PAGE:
Sailing on an ancient junk boat in Vietnam, riding a rickshaw in Japan or seeing the pyramids on camels – there are thousands of strange and oddly intriguing forms of transportation around the world. Inspired by my hero Charley Boorman who travelled from Ireland to Sydney using 112 modes of transport on TV series ‘By Any Means’, I’m piecing a post together on the 10 most unique transportation means.
1. Bamboo Train, Cambodia
Between Battambang and Cambodia’s capital, Phnom Penh, you’ll find this interesting train, cobbled together with a wooden frame, bamboo planking, an upright engine and reused military tank wheels. As basic it looks, it can haul passengers and cargo from one city to the next. Known as ‘norry’ in Khmer, it uses the spur lines, which means when a real train comes puffing, get ready to jump off your ride!
Photo by el Floz
2. Tuktuk, India
These motorized three-wheelers are used all over Asia – originally from Thailand, they then spread to Laos, Cambodia, Pakistan and India. Although Bangkok is the pioneer in the tuktuk industry, it’s India where traffic-swerving drivers and chaotic road conditions make it a thrilling ride. Whether you are looking for good food in Bangalore or going shopping in New Delhi, hop on for some fun. A tuktuk can usually accommodation two persons and a suitcase.
Photo by nakwoodford
3. Junk Boat, Hongkong
Along Hongkong’s Victoria Harbour, the nation’s signature junk boats float against a backdrop of skyscraping offices. These Chinese sailboats date from ancient times, specifically the Han Dynasty. Today, they are converted into sunset boats and booze cruises for tourists and locals seeking a breathe of fresh air.
Photo by avlxyz
4. Elephant Trekking, Thailand
Before Phuket was developed into a tourist hub, wild elephants used to roam its dense forests and rolling hills. Today, their numbers are dwindling. Instead of lounging by the beach all day, travelers can explore the area inland on elephant tours.
These elephant trekking tours offer a much-needed lift to the tourism industry, and generate the funds to assure the survival of thousands of elephants in a dignified manner. Be sure to go with ethnical operators who ensure the elephants are well taken care of.
5. Zorb, New Zealand
The zorb is the sport of rolling down a hill inside a giant inflatable ball, cushioned by a thick layer of air. New Zealand first brought us bungee-jumping, white-water raftin, skydiving and now this! There’s a range of rides to choose from – from wet to dry, individual to multi-person or zigzag rides. As the kiwis call it, globe riding sure is an interesting way to find your way round New Zealand.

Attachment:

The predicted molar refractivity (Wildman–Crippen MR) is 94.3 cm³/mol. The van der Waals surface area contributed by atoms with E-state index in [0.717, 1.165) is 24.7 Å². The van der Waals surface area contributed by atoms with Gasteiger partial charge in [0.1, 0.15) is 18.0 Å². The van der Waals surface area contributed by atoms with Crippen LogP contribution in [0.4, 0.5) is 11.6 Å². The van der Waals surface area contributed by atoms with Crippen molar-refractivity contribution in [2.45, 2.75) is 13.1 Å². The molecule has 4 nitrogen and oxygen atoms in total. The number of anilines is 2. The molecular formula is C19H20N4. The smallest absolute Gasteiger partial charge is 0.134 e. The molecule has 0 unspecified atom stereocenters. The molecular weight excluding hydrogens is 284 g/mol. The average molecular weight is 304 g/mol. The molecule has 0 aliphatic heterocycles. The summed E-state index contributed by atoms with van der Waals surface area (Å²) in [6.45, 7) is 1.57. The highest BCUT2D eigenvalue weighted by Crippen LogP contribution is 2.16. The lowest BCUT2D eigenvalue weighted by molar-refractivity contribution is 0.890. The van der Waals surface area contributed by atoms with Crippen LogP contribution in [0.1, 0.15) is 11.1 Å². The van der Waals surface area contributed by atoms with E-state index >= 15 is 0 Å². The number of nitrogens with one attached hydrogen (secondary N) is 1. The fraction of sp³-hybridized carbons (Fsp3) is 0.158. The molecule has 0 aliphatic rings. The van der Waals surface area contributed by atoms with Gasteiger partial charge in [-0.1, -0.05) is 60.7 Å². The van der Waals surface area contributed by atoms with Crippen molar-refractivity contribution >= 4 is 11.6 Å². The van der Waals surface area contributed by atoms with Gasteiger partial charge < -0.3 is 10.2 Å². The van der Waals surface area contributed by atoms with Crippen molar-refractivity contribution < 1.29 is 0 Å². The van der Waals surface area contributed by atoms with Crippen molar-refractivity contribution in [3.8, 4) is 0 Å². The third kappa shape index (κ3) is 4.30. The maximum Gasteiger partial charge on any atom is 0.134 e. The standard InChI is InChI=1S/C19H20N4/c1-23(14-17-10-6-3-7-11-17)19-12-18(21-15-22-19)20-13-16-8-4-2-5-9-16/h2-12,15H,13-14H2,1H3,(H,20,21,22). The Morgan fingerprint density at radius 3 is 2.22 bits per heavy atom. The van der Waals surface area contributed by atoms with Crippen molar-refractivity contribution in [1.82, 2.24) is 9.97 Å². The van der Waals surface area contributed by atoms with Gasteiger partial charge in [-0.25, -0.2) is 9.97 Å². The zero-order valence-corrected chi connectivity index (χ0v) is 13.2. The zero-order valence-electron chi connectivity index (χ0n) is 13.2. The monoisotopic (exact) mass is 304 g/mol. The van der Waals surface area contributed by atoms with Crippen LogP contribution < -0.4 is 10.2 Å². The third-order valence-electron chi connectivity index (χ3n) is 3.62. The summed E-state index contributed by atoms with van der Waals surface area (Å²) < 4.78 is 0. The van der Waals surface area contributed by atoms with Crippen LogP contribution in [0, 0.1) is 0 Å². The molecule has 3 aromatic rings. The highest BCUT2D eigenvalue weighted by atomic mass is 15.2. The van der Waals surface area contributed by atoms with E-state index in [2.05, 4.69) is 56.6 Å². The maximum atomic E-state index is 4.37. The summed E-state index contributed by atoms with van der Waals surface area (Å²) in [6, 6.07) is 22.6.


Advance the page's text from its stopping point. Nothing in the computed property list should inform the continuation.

6. Dog Sleds, Norway
There aren’t many places where you can do this. In Northern Norway, close to the Arctic Circle, you can embark on dog-sledding trips that bring you through gorgeous winter landscapes. Every participant will lead your own team of four or six dogs, and swish across scenic routes. Many trips are organized in the Saltfjellet – Svartisen national park and Jotunheimen National Park, where overnight stays in wooden lodges can be included.
Photo by De Kleine
7. Totora Boat, Peru
On the floating islands of Lake Titicaca, the Uros tribes weave their homes and transportation with reeds – or totora in their tribal language – found in the lake. Built to resemble the shape of a dragon, it is said that the boats were used to ward off evil in ancient Inca times. These incredibly light but resistant boats sail out swiftly on the calm lake, making transport for the locals easy and convenient.
8. Chicken Bus, Guatemala
Guatemala’s public buses are nicknamed the ‘chicken buses’ for the hectic and tight conditions where passengers are crammed into these old U.S. school buses alongside chicken and goats. For the intrepid travelers seeking a little adventure, it’s quite an interesting way to get under the skin of the country. Some chicken buses are decked out in neon signs or voodoo posters, but all pose the same thrill. Be warned – petty crimes have been reported on these buses.
9. Felucca, Egypt
These traditional Egyptian sailboats have remained, over the centuries, the primary transportation of the Nile River in Egypt. Its ancient form still graces the river as it has done since the time of the Pharaohs.
These days, both locals and foreigners enjoy a relaxing ride on the felucca, basking under the sun or catching the sunset. Travelers can also take a multi-day felucca ride from Luxor to Aswan and back.
10. Camel back, Jordan
Riding on a camelback through the red-rose deserts of Wadi Rum is one of the highlights of Jordan. Since ancient times, camels have always been the one of the most useful transport tools in the Jordanian history. Travelers can go on a 3-day camel safari trip that includes camping with Bedouins and exploring archaeological sites.
Sare with us your experience below: Have you tried any of these transportations? Are there any other transport mode that you’ve been on?